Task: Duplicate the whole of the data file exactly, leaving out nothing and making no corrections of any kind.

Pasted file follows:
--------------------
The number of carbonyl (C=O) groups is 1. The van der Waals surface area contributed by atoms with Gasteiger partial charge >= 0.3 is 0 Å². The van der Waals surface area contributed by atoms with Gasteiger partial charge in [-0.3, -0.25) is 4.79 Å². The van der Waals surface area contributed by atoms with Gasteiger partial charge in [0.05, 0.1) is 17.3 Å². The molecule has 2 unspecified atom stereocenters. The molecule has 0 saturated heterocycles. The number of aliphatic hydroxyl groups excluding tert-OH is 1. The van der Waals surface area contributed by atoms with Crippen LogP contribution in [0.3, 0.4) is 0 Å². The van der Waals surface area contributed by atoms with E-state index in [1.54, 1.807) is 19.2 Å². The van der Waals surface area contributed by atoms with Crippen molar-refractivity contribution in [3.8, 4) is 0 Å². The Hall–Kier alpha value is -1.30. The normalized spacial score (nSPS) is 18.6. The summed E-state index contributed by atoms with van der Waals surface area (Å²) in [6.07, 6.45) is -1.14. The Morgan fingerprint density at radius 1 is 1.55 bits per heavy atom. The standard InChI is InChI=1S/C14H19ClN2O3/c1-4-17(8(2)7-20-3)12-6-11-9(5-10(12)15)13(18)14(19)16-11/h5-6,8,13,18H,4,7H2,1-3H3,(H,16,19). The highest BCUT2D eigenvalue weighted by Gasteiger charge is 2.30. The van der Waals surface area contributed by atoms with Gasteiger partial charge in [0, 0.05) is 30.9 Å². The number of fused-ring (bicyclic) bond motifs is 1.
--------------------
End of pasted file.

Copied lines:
The number of carbonyl (C=O) groups is 1. The van der Waals surface area contributed by atoms with Gasteiger partial charge >= 0.3 is 0 Å². The van der Waals surface area contributed by atoms with Gasteiger partial charge in [-0.3, -0.25) is 4.79 Å². The van der Waals surface area contributed by atoms with Gasteiger partial charge in [0.05, 0.1) is 17.3 Å². The molecule has 2 unspecified atom stereocenters. The molecule has 0 saturated heterocycles. The number of aliphatic hydroxyl groups excluding tert-OH is 1. The van der Waals surface area contributed by atoms with Crippen LogP contribution in [0.3, 0.4) is 0 Å². The van der Waals surface area contributed by atoms with E-state index in [1.54, 1.807) is 19.2 Å². The van der Waals surface area contributed by atoms with Crippen molar-refractivity contribution in [3.8, 4) is 0 Å². The Hall–Kier alpha value is -1.30. The normalized spacial score (nSPS) is 18.6. The summed E-state index contributed by atoms with van der Waals surface area (Å²) in [6.07, 6.45) is -1.14. The Morgan fingerprint density at radius 1 is 1.55 bits per heavy atom. The standard InChI is InChI=1S/C14H19ClN2O3/c1-4-17(8(2)7-20-3)12-6-11-9(5-10(12)15)13(18)14(19)16-11/h5-6,8,13,18H,4,7H2,1-3H3,(H,16,19). The highest BCUT2D eigenvalue weighted by Gasteiger charge is 2.30. The van der Waals surface area contributed by atoms with Gasteiger partial charge in [0, 0.05) is 30.9 Å². The number of fused-ring (bicyclic) bond motifs is 1.